Small bands of Princetonians and Yalies cluster like islands in the sea of asphalt, shivering around the back doors of station wagons and sport utility vehicles, drinks and sandwiches clutched in numb fingers as a stiff breeze comes whistling in over the Hudson River. The only people who don't seem to notice the chill are the undergraduates (20 busloads made the trip up the N.J. Turnpike from Princeton, orange face-paint and all) and the young kids busily playing touch football between the cars.
A few dozen veteran tailgaters have dug in like a landing party outside the stadium's western wall. The general attitude is one of stoic denial--as if they were all standing, per usual, in the comfortable confines of the backyard behind Cap and Gown Club.
"Definitely the best tailgate in the lot," says tailgater-in-chief Tom Meeker '56 laconically. Meeker's wife, JoAnne, holds out a steaming cup of her tailgate specialty. "Sausage soup?" she asks.
As the wind picks up, people drift into the stadium. Some of the women discuss the possibility of going shopping during the second half. The group consensus is that the game will be a lousy one--an underachieving Princeton facing off against a woeful last-place Yale team.
In the stadium, where approximately 7,000 people sit in a space for 10 times that many, Hugh Wynn '39, a Princeton resident and one of the Tigers' most dedicated followers, admits, "This has been a tough year." In front of Wynn huddles Hannah Fox (wife of the late Freddy Fox '39), wrapped in a blanket. What would Freddy, official keeper of Princetoniana, have had to say about all this? "That it's cold!" she laughs.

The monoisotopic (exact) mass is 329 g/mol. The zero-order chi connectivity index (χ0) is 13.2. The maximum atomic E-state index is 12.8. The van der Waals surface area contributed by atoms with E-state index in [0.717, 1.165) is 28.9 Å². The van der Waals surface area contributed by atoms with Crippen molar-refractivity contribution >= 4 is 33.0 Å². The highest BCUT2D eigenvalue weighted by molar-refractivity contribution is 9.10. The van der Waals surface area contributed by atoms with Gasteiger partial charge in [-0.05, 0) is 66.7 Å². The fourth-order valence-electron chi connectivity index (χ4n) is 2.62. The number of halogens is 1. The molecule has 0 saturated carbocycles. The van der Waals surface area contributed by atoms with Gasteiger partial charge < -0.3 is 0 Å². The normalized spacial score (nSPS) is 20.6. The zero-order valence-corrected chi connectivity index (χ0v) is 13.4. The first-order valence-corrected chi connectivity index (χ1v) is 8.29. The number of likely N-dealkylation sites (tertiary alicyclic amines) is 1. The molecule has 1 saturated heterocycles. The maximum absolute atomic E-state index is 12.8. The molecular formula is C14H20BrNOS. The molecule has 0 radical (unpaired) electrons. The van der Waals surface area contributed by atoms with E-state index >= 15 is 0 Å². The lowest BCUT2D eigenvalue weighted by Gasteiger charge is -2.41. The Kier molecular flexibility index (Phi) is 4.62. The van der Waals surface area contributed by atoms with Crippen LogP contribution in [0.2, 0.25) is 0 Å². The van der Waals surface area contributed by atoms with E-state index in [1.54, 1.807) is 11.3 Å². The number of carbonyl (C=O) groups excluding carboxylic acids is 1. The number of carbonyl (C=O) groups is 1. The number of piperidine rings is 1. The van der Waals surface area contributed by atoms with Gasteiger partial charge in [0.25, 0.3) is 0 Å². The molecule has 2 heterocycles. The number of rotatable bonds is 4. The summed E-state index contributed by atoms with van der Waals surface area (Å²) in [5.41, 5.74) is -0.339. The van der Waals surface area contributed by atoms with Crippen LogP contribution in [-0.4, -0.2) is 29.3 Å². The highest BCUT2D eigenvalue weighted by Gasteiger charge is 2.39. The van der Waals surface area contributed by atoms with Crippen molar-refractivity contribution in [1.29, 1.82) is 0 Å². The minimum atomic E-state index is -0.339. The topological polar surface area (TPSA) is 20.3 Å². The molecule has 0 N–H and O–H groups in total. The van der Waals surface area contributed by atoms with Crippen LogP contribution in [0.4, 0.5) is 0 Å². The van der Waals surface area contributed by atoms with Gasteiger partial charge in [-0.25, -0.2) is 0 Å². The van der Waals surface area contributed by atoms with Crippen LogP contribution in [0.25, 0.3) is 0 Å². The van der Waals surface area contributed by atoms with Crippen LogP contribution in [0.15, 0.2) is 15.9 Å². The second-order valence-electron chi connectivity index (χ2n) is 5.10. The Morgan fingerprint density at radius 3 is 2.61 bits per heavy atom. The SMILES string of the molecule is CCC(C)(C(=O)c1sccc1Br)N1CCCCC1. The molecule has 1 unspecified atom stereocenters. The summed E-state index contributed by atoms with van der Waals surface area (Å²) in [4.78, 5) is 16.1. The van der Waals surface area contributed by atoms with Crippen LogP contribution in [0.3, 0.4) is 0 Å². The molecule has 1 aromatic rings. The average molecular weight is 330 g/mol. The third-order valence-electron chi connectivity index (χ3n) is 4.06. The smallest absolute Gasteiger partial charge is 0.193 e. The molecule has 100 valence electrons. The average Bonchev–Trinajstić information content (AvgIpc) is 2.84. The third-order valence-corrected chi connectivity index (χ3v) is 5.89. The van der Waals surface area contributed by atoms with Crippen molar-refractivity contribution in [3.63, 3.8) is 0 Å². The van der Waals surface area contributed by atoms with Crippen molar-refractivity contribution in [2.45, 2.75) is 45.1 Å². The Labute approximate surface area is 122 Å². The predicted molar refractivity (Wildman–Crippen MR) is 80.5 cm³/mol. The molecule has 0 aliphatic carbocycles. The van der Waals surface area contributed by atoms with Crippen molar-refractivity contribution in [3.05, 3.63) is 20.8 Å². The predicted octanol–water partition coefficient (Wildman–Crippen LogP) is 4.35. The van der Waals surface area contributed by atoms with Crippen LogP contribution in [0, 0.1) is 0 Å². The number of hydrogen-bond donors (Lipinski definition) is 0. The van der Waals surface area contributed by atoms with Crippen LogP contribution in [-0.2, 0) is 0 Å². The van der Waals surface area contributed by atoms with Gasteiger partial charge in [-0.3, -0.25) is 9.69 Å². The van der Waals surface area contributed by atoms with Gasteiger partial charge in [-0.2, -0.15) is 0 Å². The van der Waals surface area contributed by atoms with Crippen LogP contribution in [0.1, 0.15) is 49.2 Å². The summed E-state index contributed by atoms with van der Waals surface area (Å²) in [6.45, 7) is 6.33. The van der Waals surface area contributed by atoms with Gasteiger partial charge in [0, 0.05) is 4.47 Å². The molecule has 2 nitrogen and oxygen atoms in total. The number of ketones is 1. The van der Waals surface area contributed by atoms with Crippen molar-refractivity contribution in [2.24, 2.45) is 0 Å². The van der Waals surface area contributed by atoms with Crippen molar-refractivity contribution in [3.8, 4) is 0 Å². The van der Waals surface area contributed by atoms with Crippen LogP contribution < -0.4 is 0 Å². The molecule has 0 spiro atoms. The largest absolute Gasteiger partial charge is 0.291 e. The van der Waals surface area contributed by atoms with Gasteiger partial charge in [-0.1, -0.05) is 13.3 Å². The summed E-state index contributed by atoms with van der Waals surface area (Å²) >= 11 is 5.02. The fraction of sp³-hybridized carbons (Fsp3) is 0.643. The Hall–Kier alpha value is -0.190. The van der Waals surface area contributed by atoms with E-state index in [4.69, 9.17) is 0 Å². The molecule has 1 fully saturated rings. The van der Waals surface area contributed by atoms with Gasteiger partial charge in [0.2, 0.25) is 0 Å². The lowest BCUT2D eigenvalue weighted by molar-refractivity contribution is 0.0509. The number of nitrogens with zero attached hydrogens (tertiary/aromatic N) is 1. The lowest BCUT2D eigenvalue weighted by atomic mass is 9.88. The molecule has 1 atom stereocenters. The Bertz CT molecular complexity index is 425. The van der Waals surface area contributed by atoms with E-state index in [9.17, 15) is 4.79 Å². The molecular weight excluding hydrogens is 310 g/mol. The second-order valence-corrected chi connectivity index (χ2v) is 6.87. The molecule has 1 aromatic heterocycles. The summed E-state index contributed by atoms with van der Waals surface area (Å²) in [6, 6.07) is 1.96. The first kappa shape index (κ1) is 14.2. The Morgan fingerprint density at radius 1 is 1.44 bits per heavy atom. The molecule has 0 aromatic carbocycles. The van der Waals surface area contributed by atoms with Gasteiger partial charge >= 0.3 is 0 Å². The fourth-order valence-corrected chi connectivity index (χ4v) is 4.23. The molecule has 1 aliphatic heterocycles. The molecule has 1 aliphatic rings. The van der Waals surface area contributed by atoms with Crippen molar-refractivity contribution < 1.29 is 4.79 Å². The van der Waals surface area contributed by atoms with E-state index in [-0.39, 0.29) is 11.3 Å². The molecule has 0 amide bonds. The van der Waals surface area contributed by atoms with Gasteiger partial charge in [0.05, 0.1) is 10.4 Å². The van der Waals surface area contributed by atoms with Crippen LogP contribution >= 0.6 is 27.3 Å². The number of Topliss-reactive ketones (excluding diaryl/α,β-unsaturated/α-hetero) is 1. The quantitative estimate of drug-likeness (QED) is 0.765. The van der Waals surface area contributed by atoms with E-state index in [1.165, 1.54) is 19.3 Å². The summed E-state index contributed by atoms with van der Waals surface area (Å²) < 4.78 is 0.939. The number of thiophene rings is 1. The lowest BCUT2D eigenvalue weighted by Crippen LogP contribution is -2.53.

Down nearer the action, the weather feels a trifle warmer. The immaculate artificial turf amplifies what sunlight there is, and there's a general buzz of energy from being so close to the made-for-TV setting. Out on the field, the players are struggling to match up to their surroundings: After an early field goal by Princeton, neither team is able to score for three quarters. A sort of tranquillity settles over the crowd, and the lines grow ever longer at the concession stands.
"At least they look good on television," says one observer. And it's true--over the ubiquitous monitors, even a failed running play or a quarterback sack looks sharp, clear, and terrific on that beautiful billiard table of a playing surface.
This "TV effect" is even more pronounced in the press box, where monitors stretch across the front of the heated enclosure. In a room designed to hold 200, there are 25 reporters sitting in the upholstered seats. A 160-foot-wide window looks out over the field, and in the rear, a cafeteria dispenses refreshment. Not only is the room toasty, it's quiet--the strains of the national anthem barely trickle through the window.
"For us it's definitely a thrill, being able to use these professional facilities," says a Daily Princetonian reporter. "As for having no home stadium--this is our first year with the team, so we've never known anything else."
Equally insouciant is former New Jersey governor Brendan Byrne '49, who studies the game on a monitor. "We can't play Yale in Princeton--so we have it up here. I think it's great!" he says, sticking his hands into the pockets of his Tigers basketball jacket. "Of course," he adds a moment later, "I've got the warmest seat in the house."
No one is having a better time than the members of the Princeton marching band. A fully enclosed, 90-percent empty football stadium is the perfect acoustical environment for them. "It's an amazing experience," says drum major Len Teti '99. In the stands, the band gains strength as the afternoon passes, the drums pounding out rhythms that inspire the Princeton team, which springs to life in the fourth quarter for a game-clinching touchdown drive.
After the game, on the long escalator ride back down to earth level, benumbed Princetonians have plenty of time to savor the appropriate clichˇs: A win is a win is a win (especially against Yale) . . . in every cloud there's a silver lining (i.e., see you at the postgame party) . . . and tomorrow is another day (i.e., the new stadium should be completed by summer). In other words--wait till next year!
--Royce Flippin '80